Posted: Thu 9th Jul 2020

All pupils in Wales will be able to return to school in September Education Minister confirms

News and Info from Deeside, Flintshire, North Wales
This article is old - Published: Thursday, Jul 9th, 2020

The Education Minister, Kirsty Williams, has today confirmed that all pupils will be able to return to school in September.

The Minister has said the autumn term will start on 1st September and schools that can accommodate all pupils from the start of the term should do so.

The Welsh Technical Advisory Group, which provides scientific and technical advice to Government during emergencies, this week recommended to the Minister that schools “plan to open in September with 100% of pupils physically present on school sites, subject to a continuing, steady decline in the presence of COVID-19 in the community.”

There will be a period of flexibility “in recognition that schools may want to focus on priority year groups, such as those new to secondary schools, those sitting exams next summer or those in reception classes. This will also allow time, up to a fortnight, for any planning and reorganisation.” The Minister has said. 

On childcare, “work will take place with the childcare sector over the summer to increase the size of the contact groups and to support the gradual move towards full operations. Further guidance will follow on nursery education, due to the unique complexities and further implications for younger learners.” 

The Minister announced that:

  • Schools will return to full capacity, with only limited social distancing within contact groups.
  • At full operations, a contact group should consist of around 30 children. Some direct or indirect mixing between children in different contact groups will also be unavoidable, such as on transport, receiving specialist teaching or due to staffing constraints.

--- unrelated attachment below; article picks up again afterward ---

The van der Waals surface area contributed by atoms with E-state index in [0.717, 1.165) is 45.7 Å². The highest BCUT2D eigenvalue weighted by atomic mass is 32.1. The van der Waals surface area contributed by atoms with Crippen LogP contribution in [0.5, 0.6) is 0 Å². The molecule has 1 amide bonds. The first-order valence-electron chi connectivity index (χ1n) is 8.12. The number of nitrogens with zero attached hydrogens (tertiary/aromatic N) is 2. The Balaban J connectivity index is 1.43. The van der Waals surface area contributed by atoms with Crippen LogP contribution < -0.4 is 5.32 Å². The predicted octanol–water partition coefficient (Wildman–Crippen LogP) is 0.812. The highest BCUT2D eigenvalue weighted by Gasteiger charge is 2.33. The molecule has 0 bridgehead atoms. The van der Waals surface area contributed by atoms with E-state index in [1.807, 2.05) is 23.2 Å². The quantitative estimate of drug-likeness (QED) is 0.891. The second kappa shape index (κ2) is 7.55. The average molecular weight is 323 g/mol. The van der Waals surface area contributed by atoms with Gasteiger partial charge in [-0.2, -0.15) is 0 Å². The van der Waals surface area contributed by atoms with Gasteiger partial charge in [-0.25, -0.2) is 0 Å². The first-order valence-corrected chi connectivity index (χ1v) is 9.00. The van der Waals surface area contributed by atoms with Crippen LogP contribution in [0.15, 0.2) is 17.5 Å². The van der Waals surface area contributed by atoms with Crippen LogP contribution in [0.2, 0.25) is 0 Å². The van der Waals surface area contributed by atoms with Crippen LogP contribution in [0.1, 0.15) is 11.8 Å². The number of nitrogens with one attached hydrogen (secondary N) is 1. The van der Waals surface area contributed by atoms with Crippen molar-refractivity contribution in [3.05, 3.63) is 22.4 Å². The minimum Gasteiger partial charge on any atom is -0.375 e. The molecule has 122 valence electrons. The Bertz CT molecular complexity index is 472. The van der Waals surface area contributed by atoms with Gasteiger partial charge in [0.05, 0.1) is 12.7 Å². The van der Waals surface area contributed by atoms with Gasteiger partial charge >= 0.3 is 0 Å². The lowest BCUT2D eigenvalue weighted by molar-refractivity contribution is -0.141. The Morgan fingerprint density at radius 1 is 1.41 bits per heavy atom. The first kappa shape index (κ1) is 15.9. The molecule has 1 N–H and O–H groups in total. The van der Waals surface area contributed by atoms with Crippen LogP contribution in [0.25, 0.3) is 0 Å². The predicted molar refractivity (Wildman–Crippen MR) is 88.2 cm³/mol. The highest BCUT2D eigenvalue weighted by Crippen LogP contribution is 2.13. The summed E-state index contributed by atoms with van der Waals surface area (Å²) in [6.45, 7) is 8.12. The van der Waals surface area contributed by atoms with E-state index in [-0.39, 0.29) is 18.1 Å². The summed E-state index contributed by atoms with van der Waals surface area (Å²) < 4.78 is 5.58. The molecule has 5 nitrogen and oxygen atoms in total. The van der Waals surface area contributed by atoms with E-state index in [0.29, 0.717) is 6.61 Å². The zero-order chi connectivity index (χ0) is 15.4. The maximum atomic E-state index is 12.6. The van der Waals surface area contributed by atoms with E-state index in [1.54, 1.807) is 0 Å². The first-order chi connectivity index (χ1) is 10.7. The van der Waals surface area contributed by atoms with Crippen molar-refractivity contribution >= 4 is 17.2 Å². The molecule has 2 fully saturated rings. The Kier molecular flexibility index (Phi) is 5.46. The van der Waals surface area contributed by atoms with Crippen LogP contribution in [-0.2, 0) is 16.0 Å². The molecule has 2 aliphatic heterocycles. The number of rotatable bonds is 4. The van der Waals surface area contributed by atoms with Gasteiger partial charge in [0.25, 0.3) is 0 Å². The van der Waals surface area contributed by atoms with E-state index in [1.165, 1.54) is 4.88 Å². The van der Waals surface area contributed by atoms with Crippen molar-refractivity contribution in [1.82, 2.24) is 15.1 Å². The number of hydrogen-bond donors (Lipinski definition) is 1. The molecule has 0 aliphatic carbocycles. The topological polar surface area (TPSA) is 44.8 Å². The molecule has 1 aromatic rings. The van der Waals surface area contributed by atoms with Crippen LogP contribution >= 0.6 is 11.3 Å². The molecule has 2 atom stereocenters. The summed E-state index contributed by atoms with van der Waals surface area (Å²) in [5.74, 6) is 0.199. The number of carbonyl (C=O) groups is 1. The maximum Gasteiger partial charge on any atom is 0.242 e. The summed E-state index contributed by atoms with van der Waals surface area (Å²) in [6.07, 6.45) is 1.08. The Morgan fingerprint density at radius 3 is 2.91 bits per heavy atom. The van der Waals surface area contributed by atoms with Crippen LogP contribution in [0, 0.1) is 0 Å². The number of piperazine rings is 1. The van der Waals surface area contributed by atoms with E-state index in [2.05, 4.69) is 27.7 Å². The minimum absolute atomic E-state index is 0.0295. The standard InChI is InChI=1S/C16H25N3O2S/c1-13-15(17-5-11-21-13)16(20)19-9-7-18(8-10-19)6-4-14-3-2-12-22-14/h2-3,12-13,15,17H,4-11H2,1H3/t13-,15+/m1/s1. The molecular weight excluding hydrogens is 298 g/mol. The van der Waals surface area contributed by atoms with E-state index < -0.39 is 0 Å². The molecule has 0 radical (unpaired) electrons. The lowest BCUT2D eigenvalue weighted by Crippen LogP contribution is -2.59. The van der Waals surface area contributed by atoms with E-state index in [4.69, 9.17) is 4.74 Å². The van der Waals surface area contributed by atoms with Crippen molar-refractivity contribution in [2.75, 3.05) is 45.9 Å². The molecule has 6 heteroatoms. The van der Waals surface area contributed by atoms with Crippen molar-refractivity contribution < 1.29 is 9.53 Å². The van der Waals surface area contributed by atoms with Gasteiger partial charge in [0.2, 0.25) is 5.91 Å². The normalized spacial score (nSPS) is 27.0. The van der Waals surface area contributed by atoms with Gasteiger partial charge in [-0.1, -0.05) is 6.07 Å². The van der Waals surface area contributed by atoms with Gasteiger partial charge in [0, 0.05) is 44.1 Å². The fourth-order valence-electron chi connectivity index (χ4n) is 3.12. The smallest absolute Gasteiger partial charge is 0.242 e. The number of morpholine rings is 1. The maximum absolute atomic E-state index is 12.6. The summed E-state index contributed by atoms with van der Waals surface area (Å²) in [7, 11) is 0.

• Social distancing for adults should remain in line with regulations and guidance.Schools will be required to minimise the risk of transmission by taking other mitigating measures using the hierarchy of risk controls.
  • Every school should continue to be “Covid Protected” – having carried out risk assessments and mitigated them with a combination of controls such as hand and surface hygiene, one-way systems and so forth.
  • If early warning information shows a local incident or outbreak then nearby schools should implement appropriate restriction measures.
  • Each school will be provided with a supply of home testing kits.

The Minister also confirmed that updated operational and learning guidance for September will be published next week.


Government education officials are supported in this work by local authorities, head-teachers, public health officials, teaching unions and education practitioners.

The Minister outlined plans just hours after confirming the Welsh Government would make £29m available to ‘recruit, recover and raise standards’ in Welsh schools in response to the impact still felt from the pandemic.

Speaking at the Welsh Government daily briefing today, the Education Minister, Kirsty Williams will say:

“We all know the devastation Covid-19 has caused, especially to our young people.